A Wedding Homily

Ecclesiastes 4:9-11

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Ecclesiastes 4:9-11

Pastor Steven Molin

Alec and Kathy, what a day! Who would have imagined three years ago, when you began teaching at the same school that you would one day be standing together, making promises to spend the rest of your lives together? And how perfect is this? The snow is gently falling outside, the church is beautifully decorated for Christmas, so you saved thousands on flowers! And most importantly, you are surrounded by loved ones; in fact, everybody that you love is right here this evening. You will never have this experience again, when you will gather the most important people in your lives, in the presence of God, and of one another. Who imagined this? God did!

The psalmist tells us that, when you were in your mother’s wombs, when each of you were growing there in secret, God knew you. God saw you before you were ever born, and all your days were seen by God before any of them ever began. There is something incredibly awesome and comforting and exciting in that fact; that God had a hand in this night. It was not entirely your choice, it was not by coincidence, or fate, or terrific luck, Alec, that you found this beautiful young woman and somehow convinced her to marry you! Kathy, as long as you have dreamed and planned for this day, it was in God’s design for you even longer. This is, indeed, a day that the Lord has made; let us rejoice and be glad in it!

There is a story I know of a young girl named Susy; four years old, bright and beautiful, and full of childlike curiosity and joy. On her very first day of preschool, her teacher read the story of Snow White, and she couldn’t wait to get home and tell it to her mother. “Mommy, mommy, Snow White fell asleep and Prince Charming came and kissed her and she woke up. And you know what happened next, mommy?” “Yes, I do” the mother replied. “The lived happily ever after.” “No, silly! They got married!”

I am here to tell you today that “Happily ever after” is a myth. If love automatically led to happily ever after, marriages would be working today. But we all know that this is not the case. Why? Because marriage takes work. It takes two people who are committed to communication, and conflict resolution, and honesty, and intimacy, and forgiveness, and commitment – commitment not only to your partner, but also commitment to the idea of marriage, the institution of marriage. Alec and Kathy, there may come a day – there WILL come a day – when your relationship is anything but “happily ever after.” I know it’s hard to believe on a night like tonight, but it is true. Perhaps the words to Brian Wren’s hymn says it best:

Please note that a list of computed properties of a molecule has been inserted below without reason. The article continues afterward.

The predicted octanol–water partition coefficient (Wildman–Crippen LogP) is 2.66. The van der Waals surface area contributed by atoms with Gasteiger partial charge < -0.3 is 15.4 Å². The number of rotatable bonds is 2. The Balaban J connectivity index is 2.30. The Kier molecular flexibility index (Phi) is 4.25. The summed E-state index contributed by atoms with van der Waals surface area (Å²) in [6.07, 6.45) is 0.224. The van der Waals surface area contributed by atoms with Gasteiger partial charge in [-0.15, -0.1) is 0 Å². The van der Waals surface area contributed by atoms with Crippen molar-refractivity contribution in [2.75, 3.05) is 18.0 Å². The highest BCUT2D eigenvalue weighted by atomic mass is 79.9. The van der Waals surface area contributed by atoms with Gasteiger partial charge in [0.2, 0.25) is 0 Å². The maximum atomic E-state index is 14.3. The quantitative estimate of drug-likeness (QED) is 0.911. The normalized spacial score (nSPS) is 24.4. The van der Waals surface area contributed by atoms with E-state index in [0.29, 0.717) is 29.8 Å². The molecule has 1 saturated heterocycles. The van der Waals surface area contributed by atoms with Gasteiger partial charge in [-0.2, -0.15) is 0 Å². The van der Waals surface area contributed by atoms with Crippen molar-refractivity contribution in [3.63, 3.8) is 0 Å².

When love is found, and hope comes home
Sing and be glad that two are one
When love explodes and fills the sky
Praise God and share our Maker’s joy.

That’s verse one. That’s tonight, and tomorrow, and perhaps next week. But verse three describes a different day, a day that you are sure to experience.

When love is torn and trust betrayed
Pray strength to love till torments fade
Till lovers keep no score of wrong
But hear through pain love’s Easter song.

I don’t mean to burst your bubble, but what will you do then? How will you cope when you discover that you cannot cope alone? You will remember that you cannot cope alone, but then, remember that you are not alone! “Two are better than one” the author of Ecclesiastes writes. “Because if one falls down, the other can pick them up. If two lie down together, one will keep the other warm. One can be overpowered, but two can defend themselves.” And then the punch line of this scripture text: “A cord of three strands is not easily broken.”

Three strands. Kathy. Alec. God. That is what is being formed tonight; a cord of three strands that can withstand the most difficult circumstances, the most bitter conflicts, the most painful storms, the most disappointing news. When the two of you cannot cope, remember that there are not just two of you, there is also the God who created you, and who abides with you, no matter where your lives may take you.

As you light the unity candle in just a moment, I know that conventional wisdom tells us that one candle is for Alec, and another candle if for Kathy, and the third candle is represents “us.” I would suggest that those three candles represent your new world; Alec, Kathy, and God. And rather than base your marriage on a myth that “they lived happily after” you might build your marriage on this truth: “they lived faithfully ever after.” May if be so! Amen.

Copyright 2008, Steven Molin. Used by permission.